Jeep swimmers expect success for 2019-20

By COREY STOLZENBACH
sports@dcherald.com

DUBOIS — The Northeast Dubois coach said a sectional championship will be tough to win, but definitely thinks the Jeeps could finish in the top five or even top four at sectionals. Friedman expects that things will be competitive this season.

Stafford

“We could do better than I expect, but I do want to be realistic with them,” said Friedman, who answered questions Wednesday by email. “That being said, if Dubois is going to win a sectional championship, then this is probably the year we could do it.”

Northeast Dubois has three seniors this year, and Friedman expects two of them, Trenton Harrison and Colby Stafford, to lead the way. Stafford finished in seventh place in the 50 freestyle final heat at sectionals last year. The Jeeps have Jordan Vittitow as their other senior. Friedman said the only person who is not back from last year is Pierce Brinkman, who is focused on running.

The team will have 12 boys altogether, with a few newcomers brought into the fold. Freshmen Rolen Case and Ben Woods swam under Friedman in middle school, and help comprise a team with seven upperclassmen and five underclassmen. Lorenzo Vaiardi is a foreign exchange student from Italy, and is one of four juniors Northeast Dubois has. She said Vaiardi has qualified for national level competitions.

“Lorenzo is a jack of all trades,” Friedman said. “He swims everything and he swims it very well. He is eager to swim in the U.S. and has his sights set on qualifying for state. He puts in the work and I think this goal is definitely attainable for him.”

Friedman said the Jeeps couldn’t be in the water this summer because Northeast Dubois had its pool remodeled. She said her swimmers that weren’t in a fall sport did a lot of circuit training during the summer and ran twice a week. Friedman called running the next best to prepare for the season because of how much endurance is needed for swimming.

She said her boys relays will be stronger this year, and it will be a fight for the who ends up on the A relays. Friedman sees her male swimmers excelling in most events. She thinks Vaiardi will thrive in the breaststroke because of his quickness and added he’s been breaking school records in practice. Friedman said Stafford will stay in the 50 freestyle, and predicts Woods will excel in the 100 fly.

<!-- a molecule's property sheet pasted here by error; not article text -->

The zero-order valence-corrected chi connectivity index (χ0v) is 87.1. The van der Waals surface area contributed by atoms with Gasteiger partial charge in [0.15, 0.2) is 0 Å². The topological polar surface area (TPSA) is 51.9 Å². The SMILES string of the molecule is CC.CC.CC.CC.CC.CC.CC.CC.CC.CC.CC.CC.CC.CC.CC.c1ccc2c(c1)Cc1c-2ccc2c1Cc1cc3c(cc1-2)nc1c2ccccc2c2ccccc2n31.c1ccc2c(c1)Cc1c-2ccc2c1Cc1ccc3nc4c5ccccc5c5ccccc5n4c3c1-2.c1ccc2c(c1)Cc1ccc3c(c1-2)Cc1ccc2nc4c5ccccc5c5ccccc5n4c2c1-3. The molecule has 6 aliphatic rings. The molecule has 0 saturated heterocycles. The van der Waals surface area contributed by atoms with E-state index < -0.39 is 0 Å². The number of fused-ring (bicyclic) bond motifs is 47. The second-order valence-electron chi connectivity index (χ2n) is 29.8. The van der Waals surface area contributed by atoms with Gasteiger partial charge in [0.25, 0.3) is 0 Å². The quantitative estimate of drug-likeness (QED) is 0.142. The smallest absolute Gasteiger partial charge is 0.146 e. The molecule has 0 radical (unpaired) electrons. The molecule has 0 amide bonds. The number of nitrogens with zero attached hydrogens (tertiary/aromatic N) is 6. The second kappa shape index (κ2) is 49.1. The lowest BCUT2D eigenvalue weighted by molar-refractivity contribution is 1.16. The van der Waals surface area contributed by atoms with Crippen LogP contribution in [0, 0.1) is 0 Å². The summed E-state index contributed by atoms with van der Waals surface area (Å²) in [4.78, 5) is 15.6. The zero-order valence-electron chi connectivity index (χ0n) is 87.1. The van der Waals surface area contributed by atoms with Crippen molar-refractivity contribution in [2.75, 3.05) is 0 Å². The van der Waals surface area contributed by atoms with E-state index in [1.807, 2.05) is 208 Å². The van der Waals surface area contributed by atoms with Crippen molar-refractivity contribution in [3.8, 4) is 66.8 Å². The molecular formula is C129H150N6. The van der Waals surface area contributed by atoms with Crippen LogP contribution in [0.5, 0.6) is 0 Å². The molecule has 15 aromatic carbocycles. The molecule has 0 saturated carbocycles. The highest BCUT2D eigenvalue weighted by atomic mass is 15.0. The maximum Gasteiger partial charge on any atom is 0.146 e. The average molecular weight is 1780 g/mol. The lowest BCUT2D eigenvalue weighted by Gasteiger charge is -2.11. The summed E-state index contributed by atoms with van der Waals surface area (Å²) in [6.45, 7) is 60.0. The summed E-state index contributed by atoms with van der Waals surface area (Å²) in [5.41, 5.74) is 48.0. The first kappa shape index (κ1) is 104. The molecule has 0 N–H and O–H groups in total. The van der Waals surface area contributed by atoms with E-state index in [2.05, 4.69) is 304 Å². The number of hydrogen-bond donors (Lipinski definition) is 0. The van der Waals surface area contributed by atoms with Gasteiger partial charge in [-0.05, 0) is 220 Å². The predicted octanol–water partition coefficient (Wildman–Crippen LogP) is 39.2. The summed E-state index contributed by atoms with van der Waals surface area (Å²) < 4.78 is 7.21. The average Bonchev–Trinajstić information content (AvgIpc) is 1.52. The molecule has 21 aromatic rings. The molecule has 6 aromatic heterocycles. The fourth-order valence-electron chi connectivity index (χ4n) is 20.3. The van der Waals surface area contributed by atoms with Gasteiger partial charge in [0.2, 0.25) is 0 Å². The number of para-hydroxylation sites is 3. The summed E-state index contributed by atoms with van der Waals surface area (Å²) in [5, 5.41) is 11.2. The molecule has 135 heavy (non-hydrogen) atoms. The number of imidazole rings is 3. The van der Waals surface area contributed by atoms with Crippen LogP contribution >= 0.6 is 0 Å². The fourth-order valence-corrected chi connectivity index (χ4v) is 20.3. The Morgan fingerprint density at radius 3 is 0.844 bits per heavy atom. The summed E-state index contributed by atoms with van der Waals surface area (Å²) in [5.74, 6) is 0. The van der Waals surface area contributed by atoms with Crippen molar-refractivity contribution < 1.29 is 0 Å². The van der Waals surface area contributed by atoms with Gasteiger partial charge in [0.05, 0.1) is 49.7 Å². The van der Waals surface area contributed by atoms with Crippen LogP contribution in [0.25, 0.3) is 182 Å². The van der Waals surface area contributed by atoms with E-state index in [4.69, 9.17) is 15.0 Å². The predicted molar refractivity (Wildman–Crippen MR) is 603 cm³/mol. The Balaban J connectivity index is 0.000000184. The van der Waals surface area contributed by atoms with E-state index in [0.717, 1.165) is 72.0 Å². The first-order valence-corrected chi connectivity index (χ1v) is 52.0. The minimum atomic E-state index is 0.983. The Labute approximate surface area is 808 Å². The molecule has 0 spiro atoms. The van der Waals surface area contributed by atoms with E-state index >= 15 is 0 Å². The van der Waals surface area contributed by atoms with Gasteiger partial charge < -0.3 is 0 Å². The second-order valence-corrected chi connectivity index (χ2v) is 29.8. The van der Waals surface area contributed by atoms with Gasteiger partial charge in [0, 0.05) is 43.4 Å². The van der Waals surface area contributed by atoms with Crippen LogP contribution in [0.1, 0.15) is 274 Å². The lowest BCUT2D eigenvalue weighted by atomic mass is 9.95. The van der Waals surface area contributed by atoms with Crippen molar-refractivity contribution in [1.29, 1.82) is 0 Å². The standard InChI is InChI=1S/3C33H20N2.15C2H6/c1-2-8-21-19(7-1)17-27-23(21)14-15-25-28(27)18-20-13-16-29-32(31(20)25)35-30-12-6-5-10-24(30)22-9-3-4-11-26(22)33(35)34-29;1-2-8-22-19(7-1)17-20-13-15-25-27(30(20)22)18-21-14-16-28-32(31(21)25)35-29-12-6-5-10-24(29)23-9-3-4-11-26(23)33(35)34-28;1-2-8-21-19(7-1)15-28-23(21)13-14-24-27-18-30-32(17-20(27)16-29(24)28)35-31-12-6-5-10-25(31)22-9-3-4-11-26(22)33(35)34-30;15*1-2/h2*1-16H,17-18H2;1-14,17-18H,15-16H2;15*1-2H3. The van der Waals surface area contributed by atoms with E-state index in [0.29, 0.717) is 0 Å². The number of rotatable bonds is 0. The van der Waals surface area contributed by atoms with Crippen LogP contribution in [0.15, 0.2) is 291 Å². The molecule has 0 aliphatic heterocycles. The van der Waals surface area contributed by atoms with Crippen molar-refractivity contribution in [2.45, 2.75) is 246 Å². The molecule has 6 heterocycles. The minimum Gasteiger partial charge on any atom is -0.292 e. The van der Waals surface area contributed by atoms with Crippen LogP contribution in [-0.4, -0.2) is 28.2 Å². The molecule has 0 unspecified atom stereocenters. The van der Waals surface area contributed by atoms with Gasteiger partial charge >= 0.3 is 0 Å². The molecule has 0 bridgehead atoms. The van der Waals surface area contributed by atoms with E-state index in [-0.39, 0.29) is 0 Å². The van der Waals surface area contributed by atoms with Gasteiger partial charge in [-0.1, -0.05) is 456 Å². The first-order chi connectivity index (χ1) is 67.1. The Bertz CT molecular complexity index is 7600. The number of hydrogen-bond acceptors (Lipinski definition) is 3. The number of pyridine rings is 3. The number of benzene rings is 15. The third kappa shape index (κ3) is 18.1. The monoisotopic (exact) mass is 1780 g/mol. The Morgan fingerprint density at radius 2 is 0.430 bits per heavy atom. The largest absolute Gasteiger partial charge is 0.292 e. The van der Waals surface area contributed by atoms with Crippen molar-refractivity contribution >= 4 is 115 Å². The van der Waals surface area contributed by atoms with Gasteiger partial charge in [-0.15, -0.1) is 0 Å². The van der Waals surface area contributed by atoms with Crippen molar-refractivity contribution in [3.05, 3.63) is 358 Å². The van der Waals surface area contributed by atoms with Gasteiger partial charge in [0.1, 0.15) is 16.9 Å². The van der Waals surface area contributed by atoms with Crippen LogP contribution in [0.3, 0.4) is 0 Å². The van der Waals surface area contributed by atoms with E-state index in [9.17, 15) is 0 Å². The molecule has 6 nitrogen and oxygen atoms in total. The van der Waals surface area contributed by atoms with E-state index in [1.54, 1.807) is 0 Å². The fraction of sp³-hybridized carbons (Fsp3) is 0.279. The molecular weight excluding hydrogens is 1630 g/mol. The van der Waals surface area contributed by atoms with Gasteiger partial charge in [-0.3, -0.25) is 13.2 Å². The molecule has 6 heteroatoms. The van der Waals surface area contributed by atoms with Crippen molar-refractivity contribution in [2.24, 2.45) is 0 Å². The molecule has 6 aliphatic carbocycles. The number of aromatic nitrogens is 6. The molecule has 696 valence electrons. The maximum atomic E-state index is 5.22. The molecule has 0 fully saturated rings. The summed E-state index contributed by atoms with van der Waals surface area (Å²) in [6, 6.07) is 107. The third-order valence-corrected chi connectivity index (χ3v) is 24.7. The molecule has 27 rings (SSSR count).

Northeast Dubois’ girls team has six swimmers and no seniors this year, as Emily Merkley will instead be a manager. Friedman called her girls team small, but mighty. She said all six of them have been swimming for many years. Junior Adelle Fravell is the eldest of the female swimmers for Northeast Dubois. Friedman said Fravell and sophomore Anna Schnell will lead the way for Jeeps’ girls team. Friedman expects Fravell and freshman Elizabeth Schepers to do well in the backstroke, while anticipating Schnell will do well in the free events. She said her other three swimmers: Kendall Buechler, a freshman, and Sabrina Dunning and Jade Mundy, both sophomores, will be wild cards.

She thinks the girls team will do best in the 200 Medley and 400 Freestyle in the relays.

“My main focus with these girls is to make them well-rounded swimmers,” she said. “I plan on taking them out of their comfort zone and helping them find that there is more to swimming other than freestyle. If it helps us win some meets, that is great. If not, then that is okay, too. We have a lot of fun and at the end of the day, that’s what I want these girls to remember.”

The season is set to begin at 6 p.m. on Nov. 25 at Salem. Friedman said the Jeeps will continue to work on fundamentals, which she is a big believer in. She said there’s always room for growth in fundamentals. Friedman said she works on the stroke, starts and flip turns with a lot of drill work added in at the beginning of the year. She added Northeast Dubois will work to begin increasing yardage to an extent and spend two days a week in the weight room.

“Salem is similar in size to us, and there is a good chance we will come out on top if we continue putting in the work,” Friedman said.

 




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